Welding a 1 1/4" solid steel shaft (a repair story)

   / Welding a 1 1/4" solid steel shaft (a repair story) #1  

Sodo

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Thought some folks might be interested in this 1.25" shaft weld repair I did a couple months ago.

382435d1405107207-welding-1-1-4-solid-img_7820wobblebox-new-shaft-jpg


I bought a Massey Ferguson #31 sickle mower with a broken crankshaft (end of 2013). I intended to weld it with my 120v MIG, and started reading up on the forum. I knew my method was more feasible than forum wisdom lets out but had a hankering for a 2nd welder anyway. A few months later, I bought a Miller Multimatic200 (115/230v, MIG/TIG/Stick, rated for up to 3/8" steel on 230v). But I did not think to question my 5000W generator, mostly because of the lack of info on the forum, nobody's posting about generators.

I probably should have joined WeldingWeb and asked there but I kinda thought that place would be more hostile, an assumption that may have been wrong. But I did post this in "TBN repairs" because it seemed like there were more folks in "Repairs" who had an end-goal in sight (success ! ) than what I'd been seeing in "TBN Welding" which is almost always "you can't do that" and "By the way, I'm a pro and you're not".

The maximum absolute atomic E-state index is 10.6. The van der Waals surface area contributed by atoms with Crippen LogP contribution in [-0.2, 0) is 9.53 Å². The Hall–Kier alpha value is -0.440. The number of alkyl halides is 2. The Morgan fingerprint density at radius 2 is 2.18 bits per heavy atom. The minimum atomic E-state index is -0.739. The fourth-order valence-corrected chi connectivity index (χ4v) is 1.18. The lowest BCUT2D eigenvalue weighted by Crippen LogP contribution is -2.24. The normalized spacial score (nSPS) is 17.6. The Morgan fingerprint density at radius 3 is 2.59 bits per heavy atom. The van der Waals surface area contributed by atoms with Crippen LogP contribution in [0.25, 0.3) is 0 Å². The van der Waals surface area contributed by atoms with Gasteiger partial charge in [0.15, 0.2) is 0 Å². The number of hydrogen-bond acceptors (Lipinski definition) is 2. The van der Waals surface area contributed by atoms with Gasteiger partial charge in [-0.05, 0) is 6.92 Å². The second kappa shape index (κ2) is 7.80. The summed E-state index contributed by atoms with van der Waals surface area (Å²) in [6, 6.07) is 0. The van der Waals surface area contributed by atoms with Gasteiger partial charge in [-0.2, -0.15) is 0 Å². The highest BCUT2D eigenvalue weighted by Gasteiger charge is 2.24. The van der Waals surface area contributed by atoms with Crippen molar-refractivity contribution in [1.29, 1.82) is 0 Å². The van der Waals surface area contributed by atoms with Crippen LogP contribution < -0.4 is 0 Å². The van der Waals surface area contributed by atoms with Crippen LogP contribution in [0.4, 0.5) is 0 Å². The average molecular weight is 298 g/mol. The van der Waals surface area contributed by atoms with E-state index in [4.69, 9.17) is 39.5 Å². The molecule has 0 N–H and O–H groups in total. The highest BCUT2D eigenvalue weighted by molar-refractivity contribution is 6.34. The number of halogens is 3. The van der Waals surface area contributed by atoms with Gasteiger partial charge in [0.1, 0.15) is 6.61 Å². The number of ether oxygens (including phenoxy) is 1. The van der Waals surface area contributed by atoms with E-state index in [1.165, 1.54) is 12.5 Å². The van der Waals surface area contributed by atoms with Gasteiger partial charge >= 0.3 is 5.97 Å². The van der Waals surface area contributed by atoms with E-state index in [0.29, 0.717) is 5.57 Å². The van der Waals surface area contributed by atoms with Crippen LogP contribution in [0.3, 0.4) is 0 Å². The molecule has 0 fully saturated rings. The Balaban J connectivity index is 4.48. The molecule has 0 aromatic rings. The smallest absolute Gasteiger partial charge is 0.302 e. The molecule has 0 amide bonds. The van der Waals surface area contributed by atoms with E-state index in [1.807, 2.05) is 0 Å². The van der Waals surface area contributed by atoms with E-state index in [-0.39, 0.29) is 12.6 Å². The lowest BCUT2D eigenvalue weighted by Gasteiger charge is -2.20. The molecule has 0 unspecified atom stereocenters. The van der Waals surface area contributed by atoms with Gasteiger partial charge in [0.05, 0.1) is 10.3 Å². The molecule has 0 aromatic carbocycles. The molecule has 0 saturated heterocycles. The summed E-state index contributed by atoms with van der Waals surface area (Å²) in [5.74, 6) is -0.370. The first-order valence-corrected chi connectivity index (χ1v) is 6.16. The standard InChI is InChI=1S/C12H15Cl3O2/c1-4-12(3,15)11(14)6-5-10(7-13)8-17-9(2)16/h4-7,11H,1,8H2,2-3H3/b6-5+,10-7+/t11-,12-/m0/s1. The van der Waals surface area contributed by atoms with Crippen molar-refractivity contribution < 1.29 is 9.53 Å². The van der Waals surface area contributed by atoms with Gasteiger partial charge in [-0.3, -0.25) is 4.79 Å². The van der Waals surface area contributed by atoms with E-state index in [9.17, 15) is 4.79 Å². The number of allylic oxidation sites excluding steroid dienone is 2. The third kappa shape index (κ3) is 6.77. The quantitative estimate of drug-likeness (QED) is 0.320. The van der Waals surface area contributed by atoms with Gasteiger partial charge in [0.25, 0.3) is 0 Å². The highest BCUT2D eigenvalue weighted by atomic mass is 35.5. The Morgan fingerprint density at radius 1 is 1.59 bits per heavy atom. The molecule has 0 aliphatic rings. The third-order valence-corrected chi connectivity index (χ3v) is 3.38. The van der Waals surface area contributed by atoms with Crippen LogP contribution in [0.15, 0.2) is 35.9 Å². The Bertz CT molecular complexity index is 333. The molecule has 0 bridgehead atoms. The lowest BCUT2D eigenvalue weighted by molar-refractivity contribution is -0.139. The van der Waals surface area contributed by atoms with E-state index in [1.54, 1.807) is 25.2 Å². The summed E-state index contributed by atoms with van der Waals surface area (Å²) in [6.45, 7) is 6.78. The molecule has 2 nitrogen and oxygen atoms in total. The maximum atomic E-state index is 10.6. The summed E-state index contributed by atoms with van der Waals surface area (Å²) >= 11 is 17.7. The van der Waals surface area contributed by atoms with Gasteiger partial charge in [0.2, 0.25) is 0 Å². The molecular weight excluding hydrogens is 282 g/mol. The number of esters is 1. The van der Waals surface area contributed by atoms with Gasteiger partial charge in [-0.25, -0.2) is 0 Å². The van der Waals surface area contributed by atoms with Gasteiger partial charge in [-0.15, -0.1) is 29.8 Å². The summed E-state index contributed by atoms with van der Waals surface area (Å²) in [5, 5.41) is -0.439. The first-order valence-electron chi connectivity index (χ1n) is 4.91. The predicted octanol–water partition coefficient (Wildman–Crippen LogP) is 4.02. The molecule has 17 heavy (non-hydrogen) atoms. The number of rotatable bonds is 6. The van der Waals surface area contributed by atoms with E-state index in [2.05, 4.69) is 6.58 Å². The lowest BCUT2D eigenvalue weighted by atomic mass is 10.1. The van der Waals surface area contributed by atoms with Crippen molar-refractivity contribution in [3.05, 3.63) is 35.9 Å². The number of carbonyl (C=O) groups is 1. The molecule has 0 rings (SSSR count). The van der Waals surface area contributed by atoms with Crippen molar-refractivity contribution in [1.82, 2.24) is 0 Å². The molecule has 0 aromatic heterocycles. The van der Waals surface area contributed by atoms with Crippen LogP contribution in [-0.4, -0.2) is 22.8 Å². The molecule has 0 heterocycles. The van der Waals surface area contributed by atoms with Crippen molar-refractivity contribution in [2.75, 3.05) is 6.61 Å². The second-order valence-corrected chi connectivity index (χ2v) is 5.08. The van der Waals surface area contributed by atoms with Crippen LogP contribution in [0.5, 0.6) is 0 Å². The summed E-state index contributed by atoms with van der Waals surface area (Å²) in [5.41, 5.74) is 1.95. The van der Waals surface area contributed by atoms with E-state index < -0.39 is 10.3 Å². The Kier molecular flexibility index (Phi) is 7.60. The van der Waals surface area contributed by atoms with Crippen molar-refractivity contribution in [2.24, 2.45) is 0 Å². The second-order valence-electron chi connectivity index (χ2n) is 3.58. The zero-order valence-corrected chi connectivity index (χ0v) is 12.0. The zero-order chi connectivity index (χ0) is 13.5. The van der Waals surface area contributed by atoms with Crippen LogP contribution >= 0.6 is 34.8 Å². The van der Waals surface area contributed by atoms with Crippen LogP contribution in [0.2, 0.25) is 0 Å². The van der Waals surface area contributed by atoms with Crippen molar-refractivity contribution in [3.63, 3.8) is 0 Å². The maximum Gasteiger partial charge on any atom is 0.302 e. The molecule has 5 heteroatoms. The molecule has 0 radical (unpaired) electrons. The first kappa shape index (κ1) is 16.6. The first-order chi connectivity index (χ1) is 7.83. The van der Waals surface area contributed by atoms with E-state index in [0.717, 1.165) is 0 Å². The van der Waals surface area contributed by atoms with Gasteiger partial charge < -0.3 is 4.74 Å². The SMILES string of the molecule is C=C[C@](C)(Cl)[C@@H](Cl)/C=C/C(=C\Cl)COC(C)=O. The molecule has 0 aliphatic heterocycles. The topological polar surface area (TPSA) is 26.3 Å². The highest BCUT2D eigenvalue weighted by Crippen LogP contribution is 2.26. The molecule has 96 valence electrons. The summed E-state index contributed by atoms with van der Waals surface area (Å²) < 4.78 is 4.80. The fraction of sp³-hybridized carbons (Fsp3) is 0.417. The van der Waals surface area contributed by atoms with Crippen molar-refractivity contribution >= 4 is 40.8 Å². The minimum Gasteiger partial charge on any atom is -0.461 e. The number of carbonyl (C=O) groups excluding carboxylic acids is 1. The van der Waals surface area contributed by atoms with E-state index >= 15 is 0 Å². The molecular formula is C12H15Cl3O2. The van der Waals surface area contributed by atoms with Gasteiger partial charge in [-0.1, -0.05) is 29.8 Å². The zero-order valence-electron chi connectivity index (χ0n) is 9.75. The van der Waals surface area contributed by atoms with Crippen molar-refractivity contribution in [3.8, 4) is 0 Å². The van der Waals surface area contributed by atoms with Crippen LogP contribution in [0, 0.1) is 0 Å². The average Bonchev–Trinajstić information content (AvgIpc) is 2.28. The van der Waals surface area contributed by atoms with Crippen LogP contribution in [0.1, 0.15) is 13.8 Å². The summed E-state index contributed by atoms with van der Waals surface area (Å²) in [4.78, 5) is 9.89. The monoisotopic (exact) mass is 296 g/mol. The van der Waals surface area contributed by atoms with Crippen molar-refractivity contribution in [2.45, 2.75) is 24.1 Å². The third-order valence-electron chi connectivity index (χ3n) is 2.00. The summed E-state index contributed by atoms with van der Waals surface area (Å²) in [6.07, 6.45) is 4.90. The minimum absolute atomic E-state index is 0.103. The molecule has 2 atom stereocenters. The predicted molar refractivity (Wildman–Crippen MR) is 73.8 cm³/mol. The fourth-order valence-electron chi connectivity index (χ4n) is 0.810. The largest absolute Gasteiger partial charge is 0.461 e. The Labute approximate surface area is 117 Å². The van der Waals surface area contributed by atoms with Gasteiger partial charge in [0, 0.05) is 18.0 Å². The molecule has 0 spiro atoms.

So I worked out a plan to fix the shaft, cranked up the generator and the MultiMatic200, but discovered that the 5,000w generator could not accommodate more than the 1/4" thickness preset on the welder. If I set it on 5/16" and welded, the motor would pull down. Dang! But on the 1/4" setting it was fine.

Hmmmm. This time was my window of opportunity to work on the project. The grass is already too tall, I need to start cutting last week! So,,,,,, GO ? or STOP ? I decided that since I'm welding around and around on the same spot, which will concentrate the heat, that I'm going to "GO" not stop. The actual welding is several pages into the original repair thread so I'll repeat a blow-by-blow here of the welding with pics at top, and maybe a better project explanation.

========= HERES the story =================

Here's a pic showing the broken shaft (needs a pulley/sheave there).

image.jpg

An example crankshaft.

MF 31 shaft keyway ruined-dims.png